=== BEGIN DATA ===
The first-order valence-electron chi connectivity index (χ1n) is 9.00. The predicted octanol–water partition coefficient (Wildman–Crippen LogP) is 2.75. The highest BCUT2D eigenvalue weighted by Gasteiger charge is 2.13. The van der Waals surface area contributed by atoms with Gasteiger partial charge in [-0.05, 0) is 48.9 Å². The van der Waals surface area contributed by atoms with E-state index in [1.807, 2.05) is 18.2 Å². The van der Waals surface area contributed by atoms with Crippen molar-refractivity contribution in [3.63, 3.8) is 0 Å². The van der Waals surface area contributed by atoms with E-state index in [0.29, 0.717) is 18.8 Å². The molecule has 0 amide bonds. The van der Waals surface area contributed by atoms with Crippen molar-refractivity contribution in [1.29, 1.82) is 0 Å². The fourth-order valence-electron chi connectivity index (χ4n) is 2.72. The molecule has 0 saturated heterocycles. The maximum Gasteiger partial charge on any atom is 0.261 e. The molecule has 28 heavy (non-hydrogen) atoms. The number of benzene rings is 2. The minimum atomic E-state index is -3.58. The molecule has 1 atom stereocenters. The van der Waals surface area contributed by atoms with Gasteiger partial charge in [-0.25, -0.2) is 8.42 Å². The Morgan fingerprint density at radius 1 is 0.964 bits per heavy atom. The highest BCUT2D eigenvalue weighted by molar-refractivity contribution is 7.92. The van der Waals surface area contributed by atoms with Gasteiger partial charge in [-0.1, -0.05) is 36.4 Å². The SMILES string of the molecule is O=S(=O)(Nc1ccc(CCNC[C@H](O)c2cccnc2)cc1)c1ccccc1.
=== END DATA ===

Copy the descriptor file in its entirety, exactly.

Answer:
The first-order valence-electron chi connectivity index (χ1n) is 9.00. The predicted octanol–water partition coefficient (Wildman–Crippen LogP) is 2.75. The highest BCUT2D eigenvalue weighted by Gasteiger charge is 2.13. The van der Waals surface area contributed by atoms with Gasteiger partial charge in [-0.05, 0) is 48.9 Å². The van der Waals surface area contributed by atoms with E-state index in [1.807, 2.05) is 18.2 Å². The van der Waals surface area contributed by atoms with Crippen molar-refractivity contribution in [3.63, 3.8) is 0 Å². The van der Waals surface area contributed by atoms with E-state index in [0.29, 0.717) is 18.8 Å². The molecule has 0 amide bonds. The van der Waals surface area contributed by atoms with Crippen molar-refractivity contribution in [1.29, 1.82) is 0 Å². The fourth-order valence-electron chi connectivity index (χ4n) is 2.72. The molecule has 0 saturated heterocycles. The maximum Gasteiger partial charge on any atom is 0.261 e. The molecule has 28 heavy (non-hydrogen) atoms. The number of benzene rings is 2. The minimum atomic E-state index is -3.58. The molecule has 1 atom stereocenters. The van der Waals surface area contributed by atoms with Gasteiger partial charge in [-0.25, -0.2) is 8.42 Å². The Morgan fingerprint density at radius 1 is 0.964 bits per heavy atom. The highest BCUT2D eigenvalue weighted by molar-refractivity contribution is 7.92. The van der Waals surface area contributed by atoms with Gasteiger partial charge in [-0.1, -0.05) is 36.4 Å². The SMILES string of the molecule is O=S(=O)(Nc1ccc(CCNC[C@H](O)c2cccnc2)cc1)c1ccccc1.